Other metrics include Average Resolution Time, Customer Effort Score, Customer Churn and Net Emotional Value scores.

Fortune 500 companies are investing significantly in ramping up their CX departments and profits are being attributed to the way the customer is looked after. CEOs of these companies are backing this up by increasingly including customer stories within their individual communication.


So, remind me, what do I need to know?

CX is how a customer feels about all aspects of dealing with your company. Any CX programme will have three main building blocks; customer promise, personas and journeys. It’s measurable and in a world where customer word of mouth is king increasingly drives profits.

You Get Me – The CX Academy Framework

Continuing our series of personal experiences with our emotional framework, our Chairman Michael Killeen shares his story of working with GE in the USA.

“I started my career at GE Medical and was involved in the launch of their first MRI scanner. I was one of the early ‘guinea pigs’ scanned to help sharpen imagery quality and patent experiences. I remember deep discussions about the potential empathy issues around parents having to release kids to radiologists and not allowed in to the room to hold their child’s hand during the procedure causing severe anxiety.

I was delighted to see GE had created a MRI experience for paediatric hospitals which finally recognised what is was like to stand in your patients shoes. They created solutions to help remove the deepest of fears facing parents and children alike. They reengineered a terrific experience from a terrifying one by designing scanners resembling space shuttles, pirate ships and magical castles. When kids saw them they were blown away and had to be dragged out of the MRI Suite as they were having so much fun. Cancellations dropped dramatically and I’m told that it has become one of the favourite areas in the hospital for kids to hang. Take a bow GE Healthcare for standing in your patients slippers!”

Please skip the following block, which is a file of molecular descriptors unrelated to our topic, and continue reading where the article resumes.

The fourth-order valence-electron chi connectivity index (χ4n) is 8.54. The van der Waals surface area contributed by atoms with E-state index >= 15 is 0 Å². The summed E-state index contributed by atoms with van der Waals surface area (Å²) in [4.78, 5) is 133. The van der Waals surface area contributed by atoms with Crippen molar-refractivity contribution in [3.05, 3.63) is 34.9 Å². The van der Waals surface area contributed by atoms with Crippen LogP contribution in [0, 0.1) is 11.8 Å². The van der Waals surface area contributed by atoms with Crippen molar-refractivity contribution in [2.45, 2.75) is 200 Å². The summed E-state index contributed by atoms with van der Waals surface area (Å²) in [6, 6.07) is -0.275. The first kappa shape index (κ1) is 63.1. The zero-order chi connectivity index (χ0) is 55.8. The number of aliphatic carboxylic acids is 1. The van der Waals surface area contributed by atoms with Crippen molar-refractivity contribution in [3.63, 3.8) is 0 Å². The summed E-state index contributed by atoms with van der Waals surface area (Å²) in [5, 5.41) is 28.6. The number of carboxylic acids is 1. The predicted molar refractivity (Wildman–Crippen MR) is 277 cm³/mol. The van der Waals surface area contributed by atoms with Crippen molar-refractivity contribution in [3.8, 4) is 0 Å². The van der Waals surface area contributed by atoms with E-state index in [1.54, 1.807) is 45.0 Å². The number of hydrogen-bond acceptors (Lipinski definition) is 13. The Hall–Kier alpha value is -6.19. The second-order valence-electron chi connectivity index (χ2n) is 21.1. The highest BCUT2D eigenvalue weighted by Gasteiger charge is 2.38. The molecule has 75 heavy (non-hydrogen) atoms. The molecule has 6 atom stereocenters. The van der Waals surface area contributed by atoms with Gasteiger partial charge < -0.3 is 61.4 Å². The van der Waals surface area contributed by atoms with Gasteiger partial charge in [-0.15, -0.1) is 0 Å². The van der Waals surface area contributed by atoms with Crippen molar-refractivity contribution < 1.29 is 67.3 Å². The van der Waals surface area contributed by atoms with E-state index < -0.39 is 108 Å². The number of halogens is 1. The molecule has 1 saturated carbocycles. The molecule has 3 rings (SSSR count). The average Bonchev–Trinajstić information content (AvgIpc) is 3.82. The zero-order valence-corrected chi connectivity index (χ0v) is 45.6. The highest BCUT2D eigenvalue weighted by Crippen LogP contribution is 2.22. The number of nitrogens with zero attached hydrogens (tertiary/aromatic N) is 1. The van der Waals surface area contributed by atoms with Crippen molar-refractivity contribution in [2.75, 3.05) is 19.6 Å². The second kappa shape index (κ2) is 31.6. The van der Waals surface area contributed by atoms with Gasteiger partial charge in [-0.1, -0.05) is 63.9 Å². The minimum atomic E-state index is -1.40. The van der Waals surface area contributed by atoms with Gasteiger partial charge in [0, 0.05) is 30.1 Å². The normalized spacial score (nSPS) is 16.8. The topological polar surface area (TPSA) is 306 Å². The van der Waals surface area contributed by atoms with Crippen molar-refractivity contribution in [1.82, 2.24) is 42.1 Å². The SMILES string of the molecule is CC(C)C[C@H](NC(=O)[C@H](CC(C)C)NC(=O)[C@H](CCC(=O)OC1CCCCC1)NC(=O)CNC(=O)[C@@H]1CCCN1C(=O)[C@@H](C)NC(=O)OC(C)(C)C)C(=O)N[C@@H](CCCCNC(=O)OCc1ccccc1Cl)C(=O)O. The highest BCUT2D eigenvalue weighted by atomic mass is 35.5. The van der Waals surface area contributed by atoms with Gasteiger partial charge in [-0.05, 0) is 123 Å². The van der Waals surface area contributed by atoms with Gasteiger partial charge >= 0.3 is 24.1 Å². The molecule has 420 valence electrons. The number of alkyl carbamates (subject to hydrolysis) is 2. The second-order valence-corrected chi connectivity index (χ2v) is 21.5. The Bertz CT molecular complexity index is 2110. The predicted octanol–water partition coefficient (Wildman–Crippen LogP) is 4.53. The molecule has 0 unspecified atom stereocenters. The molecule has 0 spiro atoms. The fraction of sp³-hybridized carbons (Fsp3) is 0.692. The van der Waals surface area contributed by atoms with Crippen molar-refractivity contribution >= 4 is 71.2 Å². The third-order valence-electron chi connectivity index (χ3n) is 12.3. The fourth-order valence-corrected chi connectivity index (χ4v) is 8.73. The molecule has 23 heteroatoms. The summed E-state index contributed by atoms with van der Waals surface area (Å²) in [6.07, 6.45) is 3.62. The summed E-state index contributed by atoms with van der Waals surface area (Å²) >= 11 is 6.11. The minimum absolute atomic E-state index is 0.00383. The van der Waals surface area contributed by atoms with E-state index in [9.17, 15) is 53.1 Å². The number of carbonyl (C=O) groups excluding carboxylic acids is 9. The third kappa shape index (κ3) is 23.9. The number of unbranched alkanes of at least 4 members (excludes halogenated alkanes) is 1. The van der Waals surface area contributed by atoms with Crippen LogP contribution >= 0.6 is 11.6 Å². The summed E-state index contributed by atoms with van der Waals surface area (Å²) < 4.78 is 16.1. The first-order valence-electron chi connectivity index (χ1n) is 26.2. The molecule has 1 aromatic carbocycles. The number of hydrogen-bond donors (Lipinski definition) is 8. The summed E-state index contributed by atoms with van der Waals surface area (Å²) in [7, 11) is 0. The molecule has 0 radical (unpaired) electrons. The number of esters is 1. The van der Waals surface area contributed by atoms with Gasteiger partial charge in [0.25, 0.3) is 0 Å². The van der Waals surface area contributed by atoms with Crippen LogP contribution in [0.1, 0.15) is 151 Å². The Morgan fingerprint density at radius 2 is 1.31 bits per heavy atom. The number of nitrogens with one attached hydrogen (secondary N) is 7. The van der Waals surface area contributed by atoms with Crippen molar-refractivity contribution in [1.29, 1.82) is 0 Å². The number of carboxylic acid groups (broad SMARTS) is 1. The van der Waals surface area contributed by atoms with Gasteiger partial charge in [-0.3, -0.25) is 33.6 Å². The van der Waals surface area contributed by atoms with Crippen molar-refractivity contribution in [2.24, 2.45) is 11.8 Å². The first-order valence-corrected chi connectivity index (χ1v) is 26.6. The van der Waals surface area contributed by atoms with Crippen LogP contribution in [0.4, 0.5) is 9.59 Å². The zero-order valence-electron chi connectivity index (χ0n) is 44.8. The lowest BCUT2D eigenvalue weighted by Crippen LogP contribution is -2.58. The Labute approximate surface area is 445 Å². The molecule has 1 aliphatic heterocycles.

You Deliver on Your Promise

We asked the ‘Boss Man’ Michael Killeen to give us a personal story about one of our emotional drivers.  He chose You Deliver on Your Promise.  This is his story…..

Delivering on your company promise is one of the most challenging drivers to deliver on today because consumers expectations are on a meteoric rise the world over. From our own experiences, you can count on your fingers the number of global companies who genuinely manage, meet and exceed their customers expectations on a consistent basis.

The one brand that stands head and shoulders above all others is Patagonia. Patagonia’s customer promise is beautifully simple ‘’To build superior products without causing harm to the planet’’. And they go the extra mile and implement solutions to help customers do something meaningful about our global environmental crisis.

My son Mikey lives in Bend, Oregon, one of the most environmentally friendly destinations in the USA. Mikey is a forest fire fighter emersed in helping protect our environment. He called me recently to tell me about Patagonia’s ‘WORN WEAR’ programme where they invited him to visit their WORN WEAR travelling repair van. He was invited to bring his damaged and old clothing to have them fixed rather than go out and buy new ones. This was all about helping to save the planet and avoid filling up landfills. What other company do we know of who advise their customers buy less products and to wear their gear longer? This company delivers on their customer promise – turbo style!